Mr. Paul Kirchner, APA Executive Director-General Counsel, said, “Captain Watson was a true friend to pilots throughout the U.S. and the world. But he was more than a friend, he was a strong advocate and steady voice for the piloting profession. He worked tirelessly to find ways to enhance pilotage requirements and standards, as well as to advance the standing of pilots within the maritime industry. His strong hand on the rudder will be sorely missed by so many.”
“My father had many accomplishments, but above all, he was a family man. He made us feel like we were the most important people in the world,” said his daughter, Natalie Watson of Tinton Falls, N.J.
Watson, who was known as Captain Watson as a bay pilot, was call a “voice of reason” as an advocate for the Port of Baltimore. He was named the 1988 Port Leader of the Year.
“Mike was the one who worked with me to get the 50-foot channel,” said former Maritime Commissioner Helen D. Bentley. “He was a very hard hitting, stubborn guy. Even though we were good friends, we would argue on items more frequently than not. But he was persistent and insistent. That’s why he was elected national president.”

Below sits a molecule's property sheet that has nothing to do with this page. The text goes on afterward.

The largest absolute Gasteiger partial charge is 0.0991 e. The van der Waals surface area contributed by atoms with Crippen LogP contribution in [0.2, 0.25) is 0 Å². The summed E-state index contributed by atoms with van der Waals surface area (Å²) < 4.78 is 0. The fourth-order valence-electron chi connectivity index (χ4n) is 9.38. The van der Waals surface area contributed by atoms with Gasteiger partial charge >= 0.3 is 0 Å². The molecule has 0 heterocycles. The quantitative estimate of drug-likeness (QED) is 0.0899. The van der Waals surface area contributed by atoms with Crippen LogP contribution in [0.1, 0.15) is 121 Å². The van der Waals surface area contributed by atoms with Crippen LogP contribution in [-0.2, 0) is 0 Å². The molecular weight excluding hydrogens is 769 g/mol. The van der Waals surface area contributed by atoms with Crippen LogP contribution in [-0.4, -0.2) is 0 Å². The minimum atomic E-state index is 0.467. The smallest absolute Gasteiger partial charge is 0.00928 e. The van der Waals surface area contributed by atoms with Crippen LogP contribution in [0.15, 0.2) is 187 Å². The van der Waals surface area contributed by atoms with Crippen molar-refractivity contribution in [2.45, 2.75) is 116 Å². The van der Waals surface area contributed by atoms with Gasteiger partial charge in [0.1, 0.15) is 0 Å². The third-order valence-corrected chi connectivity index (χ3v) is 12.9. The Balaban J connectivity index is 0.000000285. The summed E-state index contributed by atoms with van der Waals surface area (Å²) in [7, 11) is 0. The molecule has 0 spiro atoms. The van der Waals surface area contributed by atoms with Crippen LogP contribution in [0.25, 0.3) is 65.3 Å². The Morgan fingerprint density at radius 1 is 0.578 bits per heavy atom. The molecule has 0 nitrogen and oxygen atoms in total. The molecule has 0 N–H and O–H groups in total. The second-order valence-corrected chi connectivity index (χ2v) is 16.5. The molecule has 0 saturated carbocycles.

"Two Mike Watson's I worked with" commented Capt. Cahit Istikbal, former Vice President of International Maritime Pilots' Association, who worked together with Capt. Mike Watson for 12 years. "One was a very firm and candid person that gives you a real friend's confidence. The other was, a person acting in accordance with situations dictate,  apart than personal opinions. I loved the first, but not the second. Me and my family extend condolences to Watson family and to American Pilots, my fellow colleagues. May god rest his soul in peace." Capt. Istikbal said.